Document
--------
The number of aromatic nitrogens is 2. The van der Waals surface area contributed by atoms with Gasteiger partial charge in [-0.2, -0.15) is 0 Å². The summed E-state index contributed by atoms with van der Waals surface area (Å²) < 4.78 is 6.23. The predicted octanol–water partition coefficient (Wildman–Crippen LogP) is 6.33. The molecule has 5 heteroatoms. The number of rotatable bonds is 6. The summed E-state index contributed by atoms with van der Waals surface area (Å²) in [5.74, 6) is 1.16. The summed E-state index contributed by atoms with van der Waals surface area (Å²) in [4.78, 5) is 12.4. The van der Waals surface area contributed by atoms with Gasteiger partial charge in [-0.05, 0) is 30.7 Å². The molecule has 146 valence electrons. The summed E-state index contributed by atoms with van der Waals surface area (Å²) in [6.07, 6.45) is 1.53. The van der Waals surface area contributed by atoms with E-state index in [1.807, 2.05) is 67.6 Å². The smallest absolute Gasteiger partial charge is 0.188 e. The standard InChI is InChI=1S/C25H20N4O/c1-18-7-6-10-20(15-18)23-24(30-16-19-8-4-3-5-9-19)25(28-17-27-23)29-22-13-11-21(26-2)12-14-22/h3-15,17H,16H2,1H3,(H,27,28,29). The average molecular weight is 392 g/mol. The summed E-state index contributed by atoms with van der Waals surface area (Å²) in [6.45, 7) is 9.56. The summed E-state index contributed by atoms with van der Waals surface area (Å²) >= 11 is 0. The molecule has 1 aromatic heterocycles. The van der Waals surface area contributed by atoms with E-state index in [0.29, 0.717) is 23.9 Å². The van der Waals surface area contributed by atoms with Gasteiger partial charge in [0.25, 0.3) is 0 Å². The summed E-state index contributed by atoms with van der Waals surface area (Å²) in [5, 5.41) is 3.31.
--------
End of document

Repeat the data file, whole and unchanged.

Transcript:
The number of aromatic nitrogens is 2. The van der Waals surface area contributed by atoms with Gasteiger partial charge in [-0.2, -0.15) is 0 Å². The summed E-state index contributed by atoms with van der Waals surface area (Å²) < 4.78 is 6.23. The predicted octanol–water partition coefficient (Wildman–Crippen LogP) is 6.33. The molecule has 5 heteroatoms. The number of rotatable bonds is 6. The summed E-state index contributed by atoms with van der Waals surface area (Å²) in [5.74, 6) is 1.16. The summed E-state index contributed by atoms with van der Waals surface area (Å²) in [4.78, 5) is 12.4. The van der Waals surface area contributed by atoms with Gasteiger partial charge in [-0.05, 0) is 30.7 Å². The molecule has 146 valence electrons. The summed E-state index contributed by atoms with van der Waals surface area (Å²) in [6.07, 6.45) is 1.53. The van der Waals surface area contributed by atoms with E-state index in [1.807, 2.05) is 67.6 Å². The smallest absolute Gasteiger partial charge is 0.188 e. The standard InChI is InChI=1S/C25H20N4O/c1-18-7-6-10-20(15-18)23-24(30-16-19-8-4-3-5-9-19)25(28-17-27-23)29-22-13-11-21(26-2)12-14-22/h3-15,17H,16H2,1H3,(H,27,28,29). The average molecular weight is 392 g/mol. The summed E-state index contributed by atoms with van der Waals surface area (Å²) in [6.45, 7) is 9.56. The summed E-state index contributed by atoms with van der Waals surface area (Å²) >= 11 is 0. The molecule has 1 aromatic heterocycles. The van der Waals surface area contributed by atoms with E-state index in [0.29, 0.717) is 23.9 Å². The van der Waals surface area contributed by atoms with Gasteiger partial charge in [0.25, 0.3) is 0 Å². The summed E-state index contributed by atoms with van der Waals surface area (Å²) in [5, 5.41) is 3.31.